The script is so good, so so good, and I wouldn’t do it unless I thought it was exemplary. None of us would have been. I know there was that general consensus. It’s so well loved, if we did a rubbish sequel, that would break my heart to tarnish that legacy. I couldn’t stomach that.
There was a bit of bad blood there between you and Danny for a while.
We didn’t speak for ten years so it wasn’t good. It was over The Beach and some business was handled badly. I was hurt by it, yes, I was very surprised and I wasn’t pleased at the time, but I’m glad it’s behind us now. That’s the nature of relationships, you go through ups and downs.
Because you two were like the dream partnership.
I think there was a stage in my career where I was Danny Boyle’s guy, I was his actor and that’s who I felt I was. Of Danny, Andrew McDonald, John Hodge, whom I met when we worked on Shallow Grave, it was the first time for all of us on a film, and there was that connection there. Danny understood me, I understood him, you know, he got the best out of me.
We understood the high level of quality desired, you don’t get trust very often. He could have asked me to do anything because I know it would have been something very trailblazing and special. I really missed that connection between us so I’m really glad that we’re working together again.
Your eldest Clara is following in your footsteps. How do you feel about that?
Yeah, it’s exciting time. I’m very happy for her, it’s something she’s wanted to pursue. There are drawbacks to the profession that you would prefer your own offspring to avoid, but it’s their life to experience and navigate.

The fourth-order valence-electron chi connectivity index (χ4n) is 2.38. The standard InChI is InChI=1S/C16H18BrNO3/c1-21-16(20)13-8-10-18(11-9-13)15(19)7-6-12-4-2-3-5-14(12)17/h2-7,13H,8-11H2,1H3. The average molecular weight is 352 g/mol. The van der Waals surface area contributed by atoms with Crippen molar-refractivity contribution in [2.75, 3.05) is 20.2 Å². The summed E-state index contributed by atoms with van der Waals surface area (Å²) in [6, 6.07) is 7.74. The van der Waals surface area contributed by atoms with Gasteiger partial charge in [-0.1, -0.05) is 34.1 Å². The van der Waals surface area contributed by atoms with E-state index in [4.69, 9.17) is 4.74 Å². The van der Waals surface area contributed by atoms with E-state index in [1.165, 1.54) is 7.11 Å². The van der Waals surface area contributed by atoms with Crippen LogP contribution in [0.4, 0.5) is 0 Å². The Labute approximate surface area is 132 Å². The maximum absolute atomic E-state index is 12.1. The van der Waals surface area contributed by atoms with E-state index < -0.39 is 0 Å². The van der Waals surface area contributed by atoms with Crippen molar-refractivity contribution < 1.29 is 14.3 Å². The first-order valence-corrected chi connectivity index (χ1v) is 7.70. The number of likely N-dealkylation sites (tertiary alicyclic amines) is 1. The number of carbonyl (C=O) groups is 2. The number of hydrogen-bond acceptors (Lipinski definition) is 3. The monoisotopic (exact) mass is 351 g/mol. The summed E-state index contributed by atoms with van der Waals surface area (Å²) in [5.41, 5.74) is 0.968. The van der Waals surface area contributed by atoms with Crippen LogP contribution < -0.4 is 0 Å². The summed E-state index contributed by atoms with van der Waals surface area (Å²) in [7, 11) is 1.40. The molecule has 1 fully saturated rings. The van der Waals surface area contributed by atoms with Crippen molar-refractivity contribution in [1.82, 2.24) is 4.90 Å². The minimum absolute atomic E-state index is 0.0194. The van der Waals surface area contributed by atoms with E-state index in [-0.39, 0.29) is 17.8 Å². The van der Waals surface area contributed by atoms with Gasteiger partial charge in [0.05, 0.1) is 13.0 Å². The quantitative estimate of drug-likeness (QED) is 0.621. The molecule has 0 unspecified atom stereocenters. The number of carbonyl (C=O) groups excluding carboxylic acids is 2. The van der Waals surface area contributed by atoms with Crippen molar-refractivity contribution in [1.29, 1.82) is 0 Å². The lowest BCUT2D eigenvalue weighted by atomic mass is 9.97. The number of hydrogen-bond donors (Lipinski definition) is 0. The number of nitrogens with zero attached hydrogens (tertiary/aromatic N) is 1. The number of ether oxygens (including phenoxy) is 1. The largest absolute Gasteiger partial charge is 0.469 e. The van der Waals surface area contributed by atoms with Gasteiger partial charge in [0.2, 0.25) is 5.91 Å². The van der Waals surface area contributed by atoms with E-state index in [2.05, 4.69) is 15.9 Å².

You’ve really stretched from big budget to independent. Was it strange to work on something like Star Wars after working on Danny Boyle’s ground-breaking films, and with Peter Greenaway, Todd Hayes?
Star Wars was the biggest conflict professionally, because at that point I saw myself as an actor who worked on independent projects, who had edge, a grit. A propensity for the left of centre. I worked with, as you say, Peter Greenaway, Todd Hayes. It really didn’t feel like me, even going in for the audition, I’ll give it a go, but what am I doing here?
It honestly felt like selling out. I was looking at it through a prejudiced angle. I saw it as big studio, soulless, out to make money and nothing more. But George Lucas is an artist. A creator of worlds. He won me over because I believed every single thing he said, I believed in him and wanted to be part of that world.
And it didn’t limit me in any way. Between making these films over a duration of ten years, I worked with Woody Allen, Baz Luhrman, it didn’t do me any harm. I’ve had a chance to work with some of the world’s greatest directors and no one considered me in a different light because of Star Wars.
You seriously aren’t ageing – what is the McGregor secret?
Make-up and lots of it [laughs]. Thank you [laughs]. There’s no secret because I think I’m maturing along with the rest of them. Just exercise I reckon, that seems to be key to staying healthy. Not in the gym, I’m a stranger to the gym. Getting around outside, walking, running, cycling. It’s not a question I’m asked very often.